I was diagnosed with epilepsy at the age of 10, and I’ve been dealing with generalized seizures ever since. For most of my life, I would just have partial complex seizures, with no warning. However, I’ve noticed over the past year or so I experience simple-partial seizures, too. I’ve changed neurologists at various points throughout the years, and one of the most difficult questions to answer is asked in that initial visit: “Can you describe your seizures?”
Yeah…. Well, a full convulsion isn’t that difficult to describe; it’s the simple-partial seizures they’re asking about. That’s what I’m writing about today.
Simple-partial seizures are a type of generalized seizure, but the patient remains conscious and is aware of his or her surroundings. There are no convulsions. Because they are generalized, they can affect different areas of the brain, causing different symptoms. When I’ve had one of these, I have experienced odd tastes, auditory hallucinations, extreme emotional mood swings, but the one common symptom I always feel is that “shift” out of phase from everything else going on around me. I literally feel the world move sideways, and suddenly all my responses are just that much slower. If you ask me a question, I have the answer in my head, but it takes me two-to-three times longer just to get my words (which is damn frustrating).
Then there is the floating feeling. Sometimes I feel like I’m in a vacuum, or floating. You might say it’s like being high – without doing anything illegal. But it’s not a good feeling. It scares the crap out of me. Even if it just lasts a few seconds, I’m not in control of my senses, my body, my responses, or anything. If the simple-partial seizure progresses to a full-blown complex, I won’t be able to stop it.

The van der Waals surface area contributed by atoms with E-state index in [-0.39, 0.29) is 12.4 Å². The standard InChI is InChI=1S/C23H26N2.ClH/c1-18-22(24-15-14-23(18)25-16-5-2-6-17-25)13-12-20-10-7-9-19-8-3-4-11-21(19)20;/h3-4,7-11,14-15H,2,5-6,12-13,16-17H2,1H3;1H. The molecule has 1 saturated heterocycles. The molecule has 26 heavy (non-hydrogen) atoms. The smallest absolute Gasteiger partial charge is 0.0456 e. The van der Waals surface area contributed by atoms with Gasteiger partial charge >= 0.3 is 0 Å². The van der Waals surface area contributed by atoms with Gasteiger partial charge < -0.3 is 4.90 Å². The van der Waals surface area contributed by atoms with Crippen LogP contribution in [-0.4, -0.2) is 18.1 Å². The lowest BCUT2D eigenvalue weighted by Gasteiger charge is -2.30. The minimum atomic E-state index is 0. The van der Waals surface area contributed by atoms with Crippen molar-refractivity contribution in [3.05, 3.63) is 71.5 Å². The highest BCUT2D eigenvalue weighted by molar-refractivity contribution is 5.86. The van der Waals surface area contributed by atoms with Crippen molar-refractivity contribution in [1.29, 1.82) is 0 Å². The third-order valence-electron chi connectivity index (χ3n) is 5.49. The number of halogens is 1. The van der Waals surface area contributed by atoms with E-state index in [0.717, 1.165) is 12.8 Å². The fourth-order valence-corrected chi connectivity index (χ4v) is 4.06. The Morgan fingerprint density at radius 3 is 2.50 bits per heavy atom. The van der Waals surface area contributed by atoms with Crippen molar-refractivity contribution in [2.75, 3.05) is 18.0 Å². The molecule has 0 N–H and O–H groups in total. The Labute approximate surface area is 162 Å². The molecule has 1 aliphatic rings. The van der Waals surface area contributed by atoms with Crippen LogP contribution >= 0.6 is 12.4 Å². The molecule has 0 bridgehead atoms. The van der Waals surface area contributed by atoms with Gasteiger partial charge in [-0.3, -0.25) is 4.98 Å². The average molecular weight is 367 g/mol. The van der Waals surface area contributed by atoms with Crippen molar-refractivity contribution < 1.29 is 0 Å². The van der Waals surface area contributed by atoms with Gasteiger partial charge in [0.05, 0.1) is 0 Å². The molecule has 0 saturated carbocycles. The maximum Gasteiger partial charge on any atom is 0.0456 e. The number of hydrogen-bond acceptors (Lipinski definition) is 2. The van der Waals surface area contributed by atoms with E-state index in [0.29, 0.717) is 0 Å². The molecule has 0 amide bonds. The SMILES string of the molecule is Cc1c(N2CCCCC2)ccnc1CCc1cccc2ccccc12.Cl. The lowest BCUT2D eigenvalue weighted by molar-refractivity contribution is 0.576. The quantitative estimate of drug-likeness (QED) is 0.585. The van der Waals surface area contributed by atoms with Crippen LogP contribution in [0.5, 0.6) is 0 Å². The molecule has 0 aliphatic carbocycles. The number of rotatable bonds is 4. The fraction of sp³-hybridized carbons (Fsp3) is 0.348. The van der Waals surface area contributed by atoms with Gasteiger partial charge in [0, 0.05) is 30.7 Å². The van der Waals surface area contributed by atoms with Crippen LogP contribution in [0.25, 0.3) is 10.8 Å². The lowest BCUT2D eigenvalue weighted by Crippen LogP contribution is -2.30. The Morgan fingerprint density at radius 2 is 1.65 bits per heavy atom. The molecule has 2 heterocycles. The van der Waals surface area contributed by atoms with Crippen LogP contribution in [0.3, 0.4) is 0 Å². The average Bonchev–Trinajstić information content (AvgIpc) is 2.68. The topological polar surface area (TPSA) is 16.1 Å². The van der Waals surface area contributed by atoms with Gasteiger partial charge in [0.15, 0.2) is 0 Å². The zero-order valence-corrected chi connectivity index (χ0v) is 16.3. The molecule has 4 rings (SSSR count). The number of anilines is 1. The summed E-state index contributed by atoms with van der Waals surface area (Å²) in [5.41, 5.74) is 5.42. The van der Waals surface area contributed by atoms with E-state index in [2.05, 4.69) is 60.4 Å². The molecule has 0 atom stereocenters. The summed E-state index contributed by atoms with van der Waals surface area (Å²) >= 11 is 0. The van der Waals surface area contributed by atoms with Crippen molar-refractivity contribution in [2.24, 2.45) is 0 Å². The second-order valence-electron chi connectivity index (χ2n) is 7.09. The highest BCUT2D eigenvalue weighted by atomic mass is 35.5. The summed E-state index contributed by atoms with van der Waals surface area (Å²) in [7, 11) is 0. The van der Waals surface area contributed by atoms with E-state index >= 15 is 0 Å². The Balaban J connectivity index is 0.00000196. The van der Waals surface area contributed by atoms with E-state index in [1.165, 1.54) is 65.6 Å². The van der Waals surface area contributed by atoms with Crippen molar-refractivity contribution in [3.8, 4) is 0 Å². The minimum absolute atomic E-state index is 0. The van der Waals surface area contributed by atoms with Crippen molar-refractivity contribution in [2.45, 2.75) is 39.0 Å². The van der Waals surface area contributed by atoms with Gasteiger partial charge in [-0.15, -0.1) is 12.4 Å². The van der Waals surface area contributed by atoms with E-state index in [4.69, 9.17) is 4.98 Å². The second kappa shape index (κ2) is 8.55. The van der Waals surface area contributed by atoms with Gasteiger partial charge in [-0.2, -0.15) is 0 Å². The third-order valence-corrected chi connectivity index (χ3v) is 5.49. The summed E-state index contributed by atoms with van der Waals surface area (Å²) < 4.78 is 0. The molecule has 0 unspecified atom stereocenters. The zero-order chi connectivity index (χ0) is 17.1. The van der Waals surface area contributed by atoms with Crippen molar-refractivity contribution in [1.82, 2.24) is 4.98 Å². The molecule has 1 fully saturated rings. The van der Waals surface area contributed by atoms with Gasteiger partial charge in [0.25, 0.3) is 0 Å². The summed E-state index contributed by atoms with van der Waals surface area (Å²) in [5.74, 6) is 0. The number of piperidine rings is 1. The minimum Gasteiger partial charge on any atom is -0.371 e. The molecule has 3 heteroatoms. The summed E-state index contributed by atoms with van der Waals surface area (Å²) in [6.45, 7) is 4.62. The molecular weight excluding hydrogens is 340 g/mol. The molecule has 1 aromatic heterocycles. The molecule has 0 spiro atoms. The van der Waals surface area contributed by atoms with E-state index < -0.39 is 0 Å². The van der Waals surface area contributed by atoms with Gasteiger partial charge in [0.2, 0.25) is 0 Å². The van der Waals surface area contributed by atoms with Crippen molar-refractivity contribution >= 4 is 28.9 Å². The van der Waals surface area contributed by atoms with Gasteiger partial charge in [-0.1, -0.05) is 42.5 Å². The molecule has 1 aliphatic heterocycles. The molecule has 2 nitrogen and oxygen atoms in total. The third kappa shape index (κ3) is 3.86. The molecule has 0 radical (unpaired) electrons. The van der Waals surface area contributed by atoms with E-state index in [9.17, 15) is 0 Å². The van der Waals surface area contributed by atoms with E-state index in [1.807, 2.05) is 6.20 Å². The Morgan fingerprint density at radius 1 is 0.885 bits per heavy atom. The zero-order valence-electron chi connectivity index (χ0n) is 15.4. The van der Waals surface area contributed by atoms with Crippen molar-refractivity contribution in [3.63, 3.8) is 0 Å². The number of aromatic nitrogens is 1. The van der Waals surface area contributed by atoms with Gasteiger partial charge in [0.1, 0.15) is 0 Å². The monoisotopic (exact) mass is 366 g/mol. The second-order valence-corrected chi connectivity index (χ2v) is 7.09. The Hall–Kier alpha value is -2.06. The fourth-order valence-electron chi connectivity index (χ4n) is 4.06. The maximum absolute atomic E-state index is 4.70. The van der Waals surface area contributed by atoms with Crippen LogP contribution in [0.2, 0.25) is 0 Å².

I think the vacuum feeling and the half-step-out-of-phase feeling may be related. I feel isolated… out of body. And with all of this, it takes longer to describe than to experience. Once it passes, it takes me about 30 minutes to recover. I may not be disoriented, but I am shaken.
Lastly, there’s that feeling of embarrassment when this happens in a social situation. I know there is no need to feel embarrassed, but if I’m with a group of people and we’re doing something, I need to stop for a moment. I feel as though I’m bringing everyone to a screeching halt and it’s my fault. Oh, I suppose I have some good, old-fashioned, Catholic Guilt in there, too. 😉
So, that’s what it’s like…for me. Your mileage may vary.